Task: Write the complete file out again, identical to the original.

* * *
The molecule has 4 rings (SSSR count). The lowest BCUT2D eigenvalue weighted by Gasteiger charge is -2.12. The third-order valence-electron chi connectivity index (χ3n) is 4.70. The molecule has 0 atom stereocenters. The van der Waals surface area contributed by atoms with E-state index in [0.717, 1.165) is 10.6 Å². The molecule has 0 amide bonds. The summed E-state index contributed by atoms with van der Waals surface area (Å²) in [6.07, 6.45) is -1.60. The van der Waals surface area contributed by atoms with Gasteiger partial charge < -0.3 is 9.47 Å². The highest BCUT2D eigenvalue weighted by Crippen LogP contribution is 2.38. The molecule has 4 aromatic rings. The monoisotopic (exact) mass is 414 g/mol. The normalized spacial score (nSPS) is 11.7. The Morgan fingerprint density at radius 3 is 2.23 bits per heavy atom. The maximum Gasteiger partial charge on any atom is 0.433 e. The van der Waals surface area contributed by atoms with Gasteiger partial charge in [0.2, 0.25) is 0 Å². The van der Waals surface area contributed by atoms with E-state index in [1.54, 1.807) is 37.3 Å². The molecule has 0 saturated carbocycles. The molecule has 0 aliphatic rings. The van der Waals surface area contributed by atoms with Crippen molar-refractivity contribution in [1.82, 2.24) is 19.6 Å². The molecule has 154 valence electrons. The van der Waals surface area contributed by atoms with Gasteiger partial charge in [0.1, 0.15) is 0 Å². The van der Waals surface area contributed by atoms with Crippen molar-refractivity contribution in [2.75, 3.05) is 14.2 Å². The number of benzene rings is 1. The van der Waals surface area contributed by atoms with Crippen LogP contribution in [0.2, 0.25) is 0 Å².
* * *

The molecule has 4 rings (SSSR count). The lowest BCUT2D eigenvalue weighted by Gasteiger charge is -2.12. The third-order valence-electron chi connectivity index (χ3n) is 4.70. The molecule has 0 atom stereocenters. The van der Waals surface area contributed by atoms with E-state index in [0.717, 1.165) is 10.6 Å². The molecule has 0 amide bonds. The summed E-state index contributed by atoms with van der Waals surface area (Å²) in [6.07, 6.45) is -1.60. The van der Waals surface area contributed by atoms with Gasteiger partial charge < -0.3 is 9.47 Å². The highest BCUT2D eigenvalue weighted by Crippen LogP contribution is 2.38. The molecule has 4 aromatic rings. The monoisotopic (exact) mass is 414 g/mol. The normalized spacial score (nSPS) is 11.7. The Morgan fingerprint density at radius 3 is 2.23 bits per heavy atom. The maximum Gasteiger partial charge on any atom is 0.433 e. The van der Waals surface area contributed by atoms with Gasteiger partial charge in [0.2, 0.25) is 0 Å². The van der Waals surface area contributed by atoms with E-state index in [1.54, 1.807) is 37.3 Å². The molecule has 0 saturated carbocycles. The molecule has 0 aliphatic rings. The van der Waals surface area contributed by atoms with Crippen molar-refractivity contribution in [1.82, 2.24) is 19.6 Å². The molecule has 154 valence electrons. The van der Waals surface area contributed by atoms with Gasteiger partial charge in [0.1, 0.15) is 0 Å². The van der Waals surface area contributed by atoms with Crippen molar-refractivity contribution in [2.75, 3.05) is 14.2 Å². The number of benzene rings is 1. The van der Waals surface area contributed by atoms with Crippen LogP contribution in [0.2, 0.25) is 0 Å².